Written by Don Byrd
The Washington County school district in Florida is responding to allegations of sweeping church-state violations after a letter from the Freedom From Religious Foundation (FFRF) detailed a complaint sent by a resident. The dispute not only raises constitutional issues, it also calls into question the impact of a new Florida law which purports to expand student religious liberties.
The Panama City News Herald reports:
According to the letter from FFRF staff attorney Andrew Seidel, complaints include teachers “requiring students to transcribe from the [Bible’s] Book of John,” failure to address bullying and death threats targeted at non-religious students, a teacher “promoting the sale of religious t-shirts” bearing a Bible verse, a banner through which student athletes entered the playing field displaying a Bible verse, and a Facebook page being used to “promote the religious views of the Vernon High School Fellowship of Christian Athletes.”
“We have been informed of more violations,” the letter reads, adding the school’s actions are unconstitutional and citing various U.S. Supreme Court cases.
When contacted by reporters, the Vernon, Florida resident who sent the complaint to FFRF emphasized that they were not doing so out of an anti-religion view.
“I did not complain about these incidents at Vernon because I hate religion or God; quite the opposite,” the resident wrote. “In this country, we have the freedom to practice any faith we choose, or none at all. The problem with religion in schools is that you run the risk of a Catholic teacher confusing Baptist students, or a Lutheran teacher confusing Mormon students, or a Buddhist teacher confusing Muslim students. Religion should be taught in church and in the home, not in the school.”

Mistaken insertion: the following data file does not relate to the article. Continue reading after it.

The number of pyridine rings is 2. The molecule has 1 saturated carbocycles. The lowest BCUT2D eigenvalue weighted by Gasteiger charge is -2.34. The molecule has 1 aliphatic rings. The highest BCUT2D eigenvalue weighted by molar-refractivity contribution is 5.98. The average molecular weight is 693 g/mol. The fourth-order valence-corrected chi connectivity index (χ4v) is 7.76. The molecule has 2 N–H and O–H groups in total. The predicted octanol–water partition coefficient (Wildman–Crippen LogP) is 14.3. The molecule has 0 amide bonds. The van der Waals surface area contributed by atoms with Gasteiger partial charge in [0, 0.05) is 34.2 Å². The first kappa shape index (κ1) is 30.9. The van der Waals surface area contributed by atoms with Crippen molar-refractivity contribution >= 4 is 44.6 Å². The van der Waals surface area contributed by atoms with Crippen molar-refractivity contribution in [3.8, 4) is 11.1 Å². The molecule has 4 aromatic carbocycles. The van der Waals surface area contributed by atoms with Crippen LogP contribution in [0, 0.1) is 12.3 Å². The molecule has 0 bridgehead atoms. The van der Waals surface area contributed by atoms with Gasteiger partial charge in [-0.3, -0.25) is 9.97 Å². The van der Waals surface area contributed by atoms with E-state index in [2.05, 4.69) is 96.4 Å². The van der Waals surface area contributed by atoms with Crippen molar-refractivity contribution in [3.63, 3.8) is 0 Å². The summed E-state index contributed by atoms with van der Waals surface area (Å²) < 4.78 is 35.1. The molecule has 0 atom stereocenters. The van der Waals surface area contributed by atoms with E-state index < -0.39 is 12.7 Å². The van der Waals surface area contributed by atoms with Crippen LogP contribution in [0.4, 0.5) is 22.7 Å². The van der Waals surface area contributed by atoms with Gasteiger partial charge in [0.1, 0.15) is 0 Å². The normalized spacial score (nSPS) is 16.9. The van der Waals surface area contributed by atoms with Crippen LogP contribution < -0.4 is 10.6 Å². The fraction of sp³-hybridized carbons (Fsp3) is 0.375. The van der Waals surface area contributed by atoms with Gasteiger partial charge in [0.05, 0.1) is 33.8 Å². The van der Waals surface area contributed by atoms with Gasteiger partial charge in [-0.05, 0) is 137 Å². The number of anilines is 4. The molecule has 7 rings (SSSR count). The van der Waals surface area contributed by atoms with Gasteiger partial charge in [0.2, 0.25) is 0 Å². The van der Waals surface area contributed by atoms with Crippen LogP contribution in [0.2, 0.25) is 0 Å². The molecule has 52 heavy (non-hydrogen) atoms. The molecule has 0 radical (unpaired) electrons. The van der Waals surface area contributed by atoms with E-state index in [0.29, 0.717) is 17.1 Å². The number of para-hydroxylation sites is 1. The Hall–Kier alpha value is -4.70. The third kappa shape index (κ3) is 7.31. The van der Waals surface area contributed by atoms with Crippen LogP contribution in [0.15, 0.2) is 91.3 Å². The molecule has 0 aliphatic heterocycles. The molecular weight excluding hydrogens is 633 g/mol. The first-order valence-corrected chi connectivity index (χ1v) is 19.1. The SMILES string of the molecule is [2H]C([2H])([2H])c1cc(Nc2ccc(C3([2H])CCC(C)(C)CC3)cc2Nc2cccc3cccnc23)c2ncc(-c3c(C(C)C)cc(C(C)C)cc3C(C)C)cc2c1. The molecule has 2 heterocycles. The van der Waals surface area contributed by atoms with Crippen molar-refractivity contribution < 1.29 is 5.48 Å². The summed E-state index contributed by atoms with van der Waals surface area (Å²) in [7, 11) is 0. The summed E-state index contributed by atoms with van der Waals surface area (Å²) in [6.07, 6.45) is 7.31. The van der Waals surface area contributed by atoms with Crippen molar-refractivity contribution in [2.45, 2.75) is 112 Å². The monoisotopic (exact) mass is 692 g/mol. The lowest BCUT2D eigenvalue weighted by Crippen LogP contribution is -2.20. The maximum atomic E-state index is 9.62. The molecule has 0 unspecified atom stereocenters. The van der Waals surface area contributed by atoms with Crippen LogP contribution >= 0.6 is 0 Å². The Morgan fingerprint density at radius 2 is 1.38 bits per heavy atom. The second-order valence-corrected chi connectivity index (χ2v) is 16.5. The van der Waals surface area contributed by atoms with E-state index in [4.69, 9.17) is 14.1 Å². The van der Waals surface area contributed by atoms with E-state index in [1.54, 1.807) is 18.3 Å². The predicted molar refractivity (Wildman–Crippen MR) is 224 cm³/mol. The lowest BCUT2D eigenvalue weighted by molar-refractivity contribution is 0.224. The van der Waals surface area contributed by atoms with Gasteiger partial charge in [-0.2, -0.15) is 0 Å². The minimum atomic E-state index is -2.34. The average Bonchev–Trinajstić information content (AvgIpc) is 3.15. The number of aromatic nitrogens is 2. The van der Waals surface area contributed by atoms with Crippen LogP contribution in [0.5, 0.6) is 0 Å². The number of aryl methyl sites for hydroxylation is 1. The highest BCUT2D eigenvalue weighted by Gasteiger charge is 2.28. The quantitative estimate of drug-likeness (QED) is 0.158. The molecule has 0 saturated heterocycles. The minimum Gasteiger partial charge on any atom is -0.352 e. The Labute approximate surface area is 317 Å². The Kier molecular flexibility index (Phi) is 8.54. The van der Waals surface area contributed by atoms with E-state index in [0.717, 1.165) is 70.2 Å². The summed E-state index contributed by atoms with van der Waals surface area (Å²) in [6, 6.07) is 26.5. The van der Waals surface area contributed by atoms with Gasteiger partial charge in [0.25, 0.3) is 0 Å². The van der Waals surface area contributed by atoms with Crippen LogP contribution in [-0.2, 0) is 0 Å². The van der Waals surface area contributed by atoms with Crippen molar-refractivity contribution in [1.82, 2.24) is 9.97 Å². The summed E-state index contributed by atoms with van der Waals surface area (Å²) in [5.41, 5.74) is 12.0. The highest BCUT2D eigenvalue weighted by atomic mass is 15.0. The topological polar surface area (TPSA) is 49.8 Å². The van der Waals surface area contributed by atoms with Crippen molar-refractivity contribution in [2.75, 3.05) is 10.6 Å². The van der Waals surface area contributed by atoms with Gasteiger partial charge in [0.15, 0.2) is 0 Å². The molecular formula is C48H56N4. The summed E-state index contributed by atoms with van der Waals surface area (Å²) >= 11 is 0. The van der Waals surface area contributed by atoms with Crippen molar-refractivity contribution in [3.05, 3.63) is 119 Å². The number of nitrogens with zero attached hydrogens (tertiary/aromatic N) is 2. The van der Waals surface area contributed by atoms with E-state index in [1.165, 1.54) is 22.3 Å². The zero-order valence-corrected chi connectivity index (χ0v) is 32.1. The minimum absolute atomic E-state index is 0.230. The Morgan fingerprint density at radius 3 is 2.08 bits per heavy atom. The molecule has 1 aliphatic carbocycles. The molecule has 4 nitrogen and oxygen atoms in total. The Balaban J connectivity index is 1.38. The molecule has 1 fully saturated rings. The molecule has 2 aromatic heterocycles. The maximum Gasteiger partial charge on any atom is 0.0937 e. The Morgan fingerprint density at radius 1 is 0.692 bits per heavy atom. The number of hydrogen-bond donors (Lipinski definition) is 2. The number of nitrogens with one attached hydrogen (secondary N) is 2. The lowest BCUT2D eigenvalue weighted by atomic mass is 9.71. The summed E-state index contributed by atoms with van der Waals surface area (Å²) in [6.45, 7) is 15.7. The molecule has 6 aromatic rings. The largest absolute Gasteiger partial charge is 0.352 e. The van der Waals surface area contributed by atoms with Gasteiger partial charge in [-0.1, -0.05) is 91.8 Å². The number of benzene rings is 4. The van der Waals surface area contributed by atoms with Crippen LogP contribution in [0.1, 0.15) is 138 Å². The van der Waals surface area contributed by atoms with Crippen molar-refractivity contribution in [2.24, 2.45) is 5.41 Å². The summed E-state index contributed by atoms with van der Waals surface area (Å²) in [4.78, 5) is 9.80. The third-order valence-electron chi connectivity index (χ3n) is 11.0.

A new Florida law went into effect on July 1 that addresses student religious liberties. Many observers argue the law merely re-states freedoms already protected under the First Amendment, and serves only to provide confusion to school administrators, educators, students, and parents. Washington County’s attorney has informed FFRF about the law and reportedly is in the process of determining “what, if any, rights this law grants that are consistent with established constitutional principles and to direct our clients accordingly.”
The law requires the state to issue model policies for each school district. Those have not yet been distributed.